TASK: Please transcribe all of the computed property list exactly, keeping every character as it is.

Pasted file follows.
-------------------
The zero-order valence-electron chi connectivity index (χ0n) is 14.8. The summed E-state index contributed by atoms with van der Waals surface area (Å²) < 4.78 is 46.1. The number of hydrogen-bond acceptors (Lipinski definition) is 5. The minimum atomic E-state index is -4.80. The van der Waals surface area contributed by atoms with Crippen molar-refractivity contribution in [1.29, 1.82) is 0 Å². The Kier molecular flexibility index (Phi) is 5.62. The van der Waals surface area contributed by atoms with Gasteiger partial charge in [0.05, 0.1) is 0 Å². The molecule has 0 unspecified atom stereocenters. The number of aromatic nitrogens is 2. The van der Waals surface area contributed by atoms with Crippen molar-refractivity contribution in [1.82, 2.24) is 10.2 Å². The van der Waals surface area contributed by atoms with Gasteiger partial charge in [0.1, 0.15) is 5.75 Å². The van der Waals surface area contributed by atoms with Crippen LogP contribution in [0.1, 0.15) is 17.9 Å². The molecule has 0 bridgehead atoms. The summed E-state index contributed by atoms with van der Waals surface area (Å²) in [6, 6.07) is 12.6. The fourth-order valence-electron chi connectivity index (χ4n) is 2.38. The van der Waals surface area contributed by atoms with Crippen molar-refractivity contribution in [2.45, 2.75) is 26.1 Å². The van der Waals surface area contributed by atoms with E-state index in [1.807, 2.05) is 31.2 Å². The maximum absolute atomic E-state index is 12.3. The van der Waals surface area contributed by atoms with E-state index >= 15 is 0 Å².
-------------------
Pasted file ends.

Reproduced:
The zero-order valence-electron chi connectivity index (χ0n) is 14.8. The summed E-state index contributed by atoms with van der Waals surface area (Å²) < 4.78 is 46.1. The number of hydrogen-bond acceptors (Lipinski definition) is 5. The minimum atomic E-state index is -4.80. The van der Waals surface area contributed by atoms with Crippen molar-refractivity contribution in [1.29, 1.82) is 0 Å². The Kier molecular flexibility index (Phi) is 5.62. The van der Waals surface area contributed by atoms with Gasteiger partial charge in [0.05, 0.1) is 0 Å². The molecule has 0 unspecified atom stereocenters. The number of aromatic nitrogens is 2. The van der Waals surface area contributed by atoms with Crippen molar-refractivity contribution in [1.82, 2.24) is 10.2 Å². The van der Waals surface area contributed by atoms with Gasteiger partial charge in [0.1, 0.15) is 5.75 Å². The van der Waals surface area contributed by atoms with Crippen LogP contribution in [0.1, 0.15) is 17.9 Å². The molecule has 0 bridgehead atoms. The summed E-state index contributed by atoms with van der Waals surface area (Å²) in [6, 6.07) is 12.6. The fourth-order valence-electron chi connectivity index (χ4n) is 2.38. The van der Waals surface area contributed by atoms with Crippen molar-refractivity contribution in [2.45, 2.75) is 26.1 Å². The van der Waals surface area contributed by atoms with E-state index in [1.807, 2.05) is 31.2 Å². The maximum absolute atomic E-state index is 12.3. The van der Waals surface area contributed by atoms with E-state index >= 15 is 0 Å².